« PrécédentContinuer »
And may the Spirit of God furnish you with correct answers to them!
I have a word to say to you.
Whatever impression these well-designed papers may make upon the thoughtless and profane-I calculate on your countenance, support, and prayers, in bringing about a reformation in relation to the ordinance of baptism. Such a reformation is greatly needed; and all the friends of the Lord Jesus Christ must assist in it. In this thing, you are to know no man after the flesh. If it be a brother, or a sister, or a child, that is put under censure, and so deprived of the privilege of presenting his or her offspring, your first enquiry is to be Is this right? If so; your next enquiry is to be this: For who am I→ a communicant in God's house, a sworn friend to the Lord Jesus Christ-for whom am I to feel the greatest regard; for Christ and his ordinances, or for earthly relatives and friends? The church must suffer, or offenders must suffer. And I hope, you will not hesitate to show that you love Christ more than parent or child-more than sister or brother; and that you prefer Jerusalem above your chief joy.
BRETHREN OF CONSISTORY,
You are associated with me in the government of God's house; and it has not been the least gratification I have enjoyed, during my settlement here,
find you ever willing to exercise a prudent, yet firm discipline: And I would now be guilty of great unkindness and injustice, did I even suspect you of unwillingness to co-operate with me in guarding against the profanation of the holy sacrament of baptism.
Let me, however, remark to you, that increased prudence, zeal, and firmness will be required in producing a reformation, which I know you have greatly desired. You must, with your minister, bear the heat and burden of the day. You must stay up his hands, as did Aaron and Hur the hands of Moses, that Amalek prevail not against Israel.
The views I have endeavoured to support, and according to which I should feel gratified to have our practice regulated, may be stated in very few words.
1. Every baptized person is a member of the church, bound to perform the duties of a member, and subject to the watch and government of the church.
2. Every person, making application for the baptism of his child, is to be considered as expressing his desire to take hold of the covenant made with Abraham, which requires holiness of heart and practice; and ought therefore, upon the first application, to give evidence, that he is prepared to make a public profession of religion.
3. Every person, so making a profession of religion, and neglecting to commune, ought to be dealt
with in the same manner, as would be considered necessary, if a professor should be regular in his attendance at the Lord's table, but neglect to offer up his child or children in baptism.
And now to the God, that is in covenant with his church and people,-Father, Son, and Holy Ghost; the God, into whose name we have been baptized, -the God of the Bible, and the God of salvation,— three distinct and equally glorious persons, in one undivided and all-glorious Essence,-be ascribed; equal, undivided, and eternal praises. Amen.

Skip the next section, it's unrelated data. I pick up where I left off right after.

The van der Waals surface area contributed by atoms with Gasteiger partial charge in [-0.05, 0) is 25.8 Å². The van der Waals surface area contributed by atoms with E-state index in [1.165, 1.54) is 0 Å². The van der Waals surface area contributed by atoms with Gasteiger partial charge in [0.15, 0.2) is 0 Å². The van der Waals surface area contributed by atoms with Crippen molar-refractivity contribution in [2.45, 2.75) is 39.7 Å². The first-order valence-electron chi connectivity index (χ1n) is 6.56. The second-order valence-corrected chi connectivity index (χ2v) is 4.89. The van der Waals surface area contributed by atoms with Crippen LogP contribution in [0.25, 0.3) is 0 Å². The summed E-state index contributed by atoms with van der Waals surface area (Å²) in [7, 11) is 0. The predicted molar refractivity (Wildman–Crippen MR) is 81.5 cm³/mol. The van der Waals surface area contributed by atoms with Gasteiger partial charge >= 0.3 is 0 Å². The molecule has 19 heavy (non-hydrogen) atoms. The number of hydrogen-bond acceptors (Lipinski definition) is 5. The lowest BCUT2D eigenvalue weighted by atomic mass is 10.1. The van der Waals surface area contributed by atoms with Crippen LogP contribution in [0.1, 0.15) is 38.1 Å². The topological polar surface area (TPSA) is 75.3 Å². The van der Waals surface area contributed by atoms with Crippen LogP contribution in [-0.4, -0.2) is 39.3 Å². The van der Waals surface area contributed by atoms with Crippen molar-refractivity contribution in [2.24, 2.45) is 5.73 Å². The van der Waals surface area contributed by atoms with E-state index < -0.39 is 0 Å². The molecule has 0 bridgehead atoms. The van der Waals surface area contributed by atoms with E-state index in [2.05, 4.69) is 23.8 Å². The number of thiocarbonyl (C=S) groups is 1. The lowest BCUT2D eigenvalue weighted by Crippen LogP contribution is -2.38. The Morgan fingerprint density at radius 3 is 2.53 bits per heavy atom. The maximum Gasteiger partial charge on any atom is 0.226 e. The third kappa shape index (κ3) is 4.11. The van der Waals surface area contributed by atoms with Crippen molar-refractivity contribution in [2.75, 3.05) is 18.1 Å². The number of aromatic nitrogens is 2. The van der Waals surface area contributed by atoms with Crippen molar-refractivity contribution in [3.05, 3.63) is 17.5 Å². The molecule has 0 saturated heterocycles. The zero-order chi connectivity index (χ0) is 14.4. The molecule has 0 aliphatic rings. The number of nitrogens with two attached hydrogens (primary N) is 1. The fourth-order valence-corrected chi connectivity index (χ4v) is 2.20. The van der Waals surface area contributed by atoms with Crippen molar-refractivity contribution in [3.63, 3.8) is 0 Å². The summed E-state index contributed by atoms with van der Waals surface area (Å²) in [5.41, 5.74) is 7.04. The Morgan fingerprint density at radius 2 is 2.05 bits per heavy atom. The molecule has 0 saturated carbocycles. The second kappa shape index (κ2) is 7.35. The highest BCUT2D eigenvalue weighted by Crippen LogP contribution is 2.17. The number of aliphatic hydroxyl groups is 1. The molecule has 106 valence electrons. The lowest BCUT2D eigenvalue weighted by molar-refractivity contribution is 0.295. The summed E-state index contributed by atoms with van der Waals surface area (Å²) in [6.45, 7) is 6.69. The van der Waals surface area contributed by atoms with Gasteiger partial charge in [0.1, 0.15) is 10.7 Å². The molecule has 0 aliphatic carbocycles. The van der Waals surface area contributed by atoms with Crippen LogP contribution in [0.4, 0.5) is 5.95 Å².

Sacrament of the Supper, instituted by ChristCommand to observe it, binding on all in gospel countries, who have come to years of understanding-especially on baptized persons.
HAVING finished our remarks on baptism, the first sacrament of the covenant of grace, under its evangelical administration; we now proceed to submit to your consideration a few reflections on the sacrament of the supper.
We have before remarked, that every positive institution must originate in a Divine command. To Christ, as King in Zion, appertains the right to appoint sacraments; and the business of the church is, to administer and execute his appointments, according to his own directions. "In vain do they worship me, teaching for doctrines the commandments of men.'
Our first enquiry, therefore, in relation to this ordinance, must respect its origin, and the obligations which it imposes upon us to glorify God, in its devout celebration. To these particulars, we now solicit your attention.
Of the origin of this institution, the writers of the New Testament give the following account.
* Mat. xv. 9.
And as they were eating [the passover] Jesus took bread, and blessed it, and brake it, and gave it to the disciples; and said, Take eat, this is my body. And he took the cup and gave thanks, and gave it to them, saying, Drink ye all of it; for this is my blood of the new testament, which is shed for many for the remission of sins."* With this, the account given by Luke,f as well as that given by Mark, substantially agrees. Paul, who did not originally belong to the company of the Apostles, and who was consequently not present when the supper was instituted, was, after his conversion, favoured with a special revelation on the subject, which, accompanied with some remarks dictated by the Spirit of inspiration, we have in his first Epistle to the Corinthians. For I have received of the Lord that which also I delivered unto you, that the Lord Jesus, the same night in which he was betrayed, took bread, and when he had given thanks, he brake it; and said, Take eat, this is my body which is broken for you this do in remembrance of me. After the same manner, also, he took the cup, when he had supped, saying, This cup is the new testament in my blood; this do ye, as oft as ye drink it, in remembrance of me. For as often as ye eat this bread, and drink this cup, ye do shew the Lord's death till he come. Wherefore whosoever shall eat this bread, and drink this cup of the Lord, unworthily, shall be guilty of the body and blood of the
* Mat. xxvi. 26-28.
+ Chap. xiv. 22-25.. Chap. xi. 23-29,